In light of the recent tragic death of Robin Williams we need to be more aware of our children’s mental health and substance use. According to Suicide Prevention Education Alliance (SPEA) for most teens, the transition from child to adult is exciting, rocky and awkward. Risk taking is a natural part of youth development. And, while most of our children survive the teen years relatively unscathed, there are some who make negative choices that permanently affect their future.
The report goes on to say it is difficult to recognize if your child is suffering from depression and using drugs and alcohol to self-medicate. The National Alliance on Mental Illness reports that one out of every five children suffers from some form of mental illness, most often depression. When our children hurt, they want something to make them feel better and their search could lead to drugs and alcohol.
However use of alcohol and drugs will not end the pain of depression and left untreated, your child’s illness can worsen. Studies show the earlier our children use substances to medicate themselves, the more likely they are to become addicted. This combination of chemical dependency and major depression is referred to as “co-occurring disorders.”
PARENTS SHOULD KNOW
Parents need to protect their child’s mental health as vigorously as they do their physical health. While depression can occur at any time, it happens most commonly during adolescence. And although half of all lifetime mental illness cases begin by age 14, only 20 percent of depressed children are treated by a professional. Left untreated, depression is likely to reoccur and become progressively more severe.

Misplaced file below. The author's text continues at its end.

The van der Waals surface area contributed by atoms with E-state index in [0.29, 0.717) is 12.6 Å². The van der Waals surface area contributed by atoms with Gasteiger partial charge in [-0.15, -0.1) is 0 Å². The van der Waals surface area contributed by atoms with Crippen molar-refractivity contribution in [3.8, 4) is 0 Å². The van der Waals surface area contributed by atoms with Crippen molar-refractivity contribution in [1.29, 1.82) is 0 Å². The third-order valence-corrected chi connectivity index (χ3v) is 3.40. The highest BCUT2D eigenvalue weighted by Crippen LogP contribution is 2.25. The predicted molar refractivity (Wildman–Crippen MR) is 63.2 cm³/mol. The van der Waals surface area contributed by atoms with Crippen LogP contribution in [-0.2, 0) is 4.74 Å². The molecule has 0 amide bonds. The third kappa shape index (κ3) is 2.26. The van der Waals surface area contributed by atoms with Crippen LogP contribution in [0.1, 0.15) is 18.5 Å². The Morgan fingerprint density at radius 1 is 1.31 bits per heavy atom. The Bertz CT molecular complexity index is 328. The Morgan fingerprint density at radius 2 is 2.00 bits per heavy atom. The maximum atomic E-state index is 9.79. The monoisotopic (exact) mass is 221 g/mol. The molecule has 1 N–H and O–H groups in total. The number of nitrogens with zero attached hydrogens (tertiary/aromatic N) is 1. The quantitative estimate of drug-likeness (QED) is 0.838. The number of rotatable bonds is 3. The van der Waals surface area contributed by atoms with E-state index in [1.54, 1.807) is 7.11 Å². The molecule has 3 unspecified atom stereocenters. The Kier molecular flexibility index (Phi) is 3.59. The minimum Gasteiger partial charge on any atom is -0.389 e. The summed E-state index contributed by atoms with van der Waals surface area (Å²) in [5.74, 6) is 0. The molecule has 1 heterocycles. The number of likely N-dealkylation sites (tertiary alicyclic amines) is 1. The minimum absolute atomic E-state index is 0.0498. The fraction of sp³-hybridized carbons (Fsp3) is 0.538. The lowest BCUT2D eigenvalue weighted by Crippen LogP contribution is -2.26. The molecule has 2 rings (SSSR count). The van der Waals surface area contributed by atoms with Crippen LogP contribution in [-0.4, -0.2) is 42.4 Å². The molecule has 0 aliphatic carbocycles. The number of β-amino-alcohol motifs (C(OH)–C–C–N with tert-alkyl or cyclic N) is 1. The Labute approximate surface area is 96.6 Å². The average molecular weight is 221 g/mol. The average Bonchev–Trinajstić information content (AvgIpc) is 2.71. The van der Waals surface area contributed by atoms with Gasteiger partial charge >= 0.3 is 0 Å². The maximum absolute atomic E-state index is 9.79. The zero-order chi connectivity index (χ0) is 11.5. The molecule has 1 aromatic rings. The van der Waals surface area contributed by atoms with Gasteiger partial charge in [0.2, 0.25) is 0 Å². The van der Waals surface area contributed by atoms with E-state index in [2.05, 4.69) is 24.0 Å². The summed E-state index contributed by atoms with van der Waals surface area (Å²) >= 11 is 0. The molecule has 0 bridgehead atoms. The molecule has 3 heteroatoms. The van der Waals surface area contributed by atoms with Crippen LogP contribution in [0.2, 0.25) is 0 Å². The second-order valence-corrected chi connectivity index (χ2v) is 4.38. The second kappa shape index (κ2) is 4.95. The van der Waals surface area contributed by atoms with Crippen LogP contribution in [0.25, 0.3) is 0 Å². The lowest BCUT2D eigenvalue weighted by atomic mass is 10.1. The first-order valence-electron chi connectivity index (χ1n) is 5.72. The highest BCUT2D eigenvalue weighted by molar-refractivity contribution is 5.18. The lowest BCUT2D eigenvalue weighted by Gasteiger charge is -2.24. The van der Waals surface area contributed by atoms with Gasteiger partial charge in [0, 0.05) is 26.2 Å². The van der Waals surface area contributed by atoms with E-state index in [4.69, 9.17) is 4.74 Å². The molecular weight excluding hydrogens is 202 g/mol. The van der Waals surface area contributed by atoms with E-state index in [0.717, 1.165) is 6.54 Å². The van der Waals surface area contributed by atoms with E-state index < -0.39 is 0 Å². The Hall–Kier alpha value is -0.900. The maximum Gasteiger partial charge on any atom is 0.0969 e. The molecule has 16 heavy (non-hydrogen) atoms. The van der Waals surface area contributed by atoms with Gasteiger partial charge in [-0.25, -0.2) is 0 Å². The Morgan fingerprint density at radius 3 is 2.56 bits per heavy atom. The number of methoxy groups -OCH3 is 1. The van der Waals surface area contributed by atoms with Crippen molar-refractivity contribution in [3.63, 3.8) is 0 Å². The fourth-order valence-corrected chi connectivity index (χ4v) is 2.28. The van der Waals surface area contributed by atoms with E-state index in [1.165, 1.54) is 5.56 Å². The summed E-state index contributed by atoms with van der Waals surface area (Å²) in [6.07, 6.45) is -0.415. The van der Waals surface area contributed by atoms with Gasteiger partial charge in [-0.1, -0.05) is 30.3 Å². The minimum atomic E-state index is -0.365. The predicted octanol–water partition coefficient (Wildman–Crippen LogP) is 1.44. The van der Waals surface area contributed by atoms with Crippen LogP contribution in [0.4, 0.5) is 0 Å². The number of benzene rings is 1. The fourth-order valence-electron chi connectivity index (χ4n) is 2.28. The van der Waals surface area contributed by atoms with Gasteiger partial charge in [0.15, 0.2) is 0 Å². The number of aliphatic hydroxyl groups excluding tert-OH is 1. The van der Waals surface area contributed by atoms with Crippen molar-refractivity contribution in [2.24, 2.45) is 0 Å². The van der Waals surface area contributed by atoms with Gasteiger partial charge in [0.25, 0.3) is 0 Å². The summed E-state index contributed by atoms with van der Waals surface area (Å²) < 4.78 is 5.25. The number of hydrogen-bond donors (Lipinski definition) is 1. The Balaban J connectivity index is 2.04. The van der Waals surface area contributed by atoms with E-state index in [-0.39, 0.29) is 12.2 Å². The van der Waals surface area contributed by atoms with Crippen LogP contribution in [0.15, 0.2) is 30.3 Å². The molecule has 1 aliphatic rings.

Use of chemicals may be linked to your child’s depression. To distinguish between normal teenage angst and behaviors alerting you to a more serious problem, watch for the following symptoms of depression—
• Persistent sadness or anxiety
• Loss of interest or pleasure in activities
• Decline in school performance
• Feelings of hopelessness or desperation
• Feelings of guilt, worthlessness or shame
• Change in sleeping patterns
• Changes in appetite or weight
• Decreased energy and fatigue
• Restlessness and irritability or increased anger
• Inability to concentrate or make decisions
• Increased alcohol and/or drug use
• Thoughts of suicide or wishing to be dead
Parents whose children have five or more of these symptoms lasting at least two weeks should have them assessed by a mental health professional to determine if they have a depressive illness.
Contact SPEA at 216-464-3471 or visit their website